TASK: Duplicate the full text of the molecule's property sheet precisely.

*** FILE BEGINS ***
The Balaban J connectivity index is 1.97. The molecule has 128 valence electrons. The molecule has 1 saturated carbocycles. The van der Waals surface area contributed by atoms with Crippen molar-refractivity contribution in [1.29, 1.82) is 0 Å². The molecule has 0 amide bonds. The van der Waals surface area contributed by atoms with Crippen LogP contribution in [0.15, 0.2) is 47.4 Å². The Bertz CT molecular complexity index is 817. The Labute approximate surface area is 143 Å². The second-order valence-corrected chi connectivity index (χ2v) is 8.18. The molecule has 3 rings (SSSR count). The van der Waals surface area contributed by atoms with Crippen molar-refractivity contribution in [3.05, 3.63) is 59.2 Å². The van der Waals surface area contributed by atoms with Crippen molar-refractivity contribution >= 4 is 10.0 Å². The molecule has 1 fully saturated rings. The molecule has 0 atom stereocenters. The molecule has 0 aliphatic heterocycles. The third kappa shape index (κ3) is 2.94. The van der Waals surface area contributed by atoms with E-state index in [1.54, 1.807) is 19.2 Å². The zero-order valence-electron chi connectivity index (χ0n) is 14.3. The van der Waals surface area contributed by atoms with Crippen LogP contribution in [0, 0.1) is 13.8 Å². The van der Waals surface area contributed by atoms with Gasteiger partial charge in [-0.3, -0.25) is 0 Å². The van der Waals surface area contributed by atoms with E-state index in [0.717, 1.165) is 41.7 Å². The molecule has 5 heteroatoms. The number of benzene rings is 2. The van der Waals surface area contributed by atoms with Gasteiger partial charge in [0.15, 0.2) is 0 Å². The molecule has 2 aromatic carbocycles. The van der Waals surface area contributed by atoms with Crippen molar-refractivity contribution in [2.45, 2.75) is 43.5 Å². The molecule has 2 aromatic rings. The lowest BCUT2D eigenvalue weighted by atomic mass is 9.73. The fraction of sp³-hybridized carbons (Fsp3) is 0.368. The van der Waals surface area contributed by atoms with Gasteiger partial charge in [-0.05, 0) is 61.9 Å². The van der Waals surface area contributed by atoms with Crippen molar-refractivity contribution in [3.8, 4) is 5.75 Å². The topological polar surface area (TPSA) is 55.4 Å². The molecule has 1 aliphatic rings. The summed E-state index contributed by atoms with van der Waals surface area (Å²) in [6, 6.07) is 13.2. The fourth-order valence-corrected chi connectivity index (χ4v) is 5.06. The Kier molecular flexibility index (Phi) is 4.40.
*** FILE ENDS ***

The Balaban J connectivity index is 1.97. The molecule has 128 valence electrons. The molecule has 1 saturated carbocycles. The van der Waals surface area contributed by atoms with Crippen molar-refractivity contribution in [1.29, 1.82) is 0 Å². The molecule has 0 amide bonds. The van der Waals surface area contributed by atoms with Crippen LogP contribution in [0.15, 0.2) is 47.4 Å². The Bertz CT molecular complexity index is 817. The Labute approximate surface area is 143 Å². The second-order valence-corrected chi connectivity index (χ2v) is 8.18. The molecule has 3 rings (SSSR count). The van der Waals surface area contributed by atoms with Crippen molar-refractivity contribution in [3.05, 3.63) is 59.2 Å². The van der Waals surface area contributed by atoms with Crippen molar-refractivity contribution >= 4 is 10.0 Å². The molecule has 1 fully saturated rings. The molecule has 0 atom stereocenters. The molecule has 0 aliphatic heterocycles. The third kappa shape index (κ3) is 2.94. The van der Waals surface area contributed by atoms with E-state index in [1.54, 1.807) is 19.2 Å². The zero-order valence-electron chi connectivity index (χ0n) is 14.3. The van der Waals surface area contributed by atoms with Crippen LogP contribution in [0, 0.1) is 13.8 Å². The van der Waals surface area contributed by atoms with Gasteiger partial charge in [-0.3, -0.25) is 0 Å². The van der Waals surface area contributed by atoms with E-state index in [0.717, 1.165) is 41.7 Å². The molecule has 5 heteroatoms. The number of benzene rings is 2. The van der Waals surface area contributed by atoms with Gasteiger partial charge in [0.15, 0.2) is 0 Å². The molecule has 2 aromatic carbocycles. The van der Waals surface area contributed by atoms with Crippen molar-refractivity contribution in [2.45, 2.75) is 43.5 Å². The molecule has 2 aromatic rings. The lowest BCUT2D eigenvalue weighted by atomic mass is 9.73. The fraction of sp³-hybridized carbons (Fsp3) is 0.368. The van der Waals surface area contributed by atoms with Gasteiger partial charge in [-0.05, 0) is 61.9 Å². The van der Waals surface area contributed by atoms with Crippen molar-refractivity contribution in [3.8, 4) is 5.75 Å². The topological polar surface area (TPSA) is 55.4 Å². The molecule has 1 aliphatic rings. The summed E-state index contributed by atoms with van der Waals surface area (Å²) in [6, 6.07) is 13.2. The fourth-order valence-corrected chi connectivity index (χ4v) is 5.06. The Kier molecular flexibility index (Phi) is 4.40.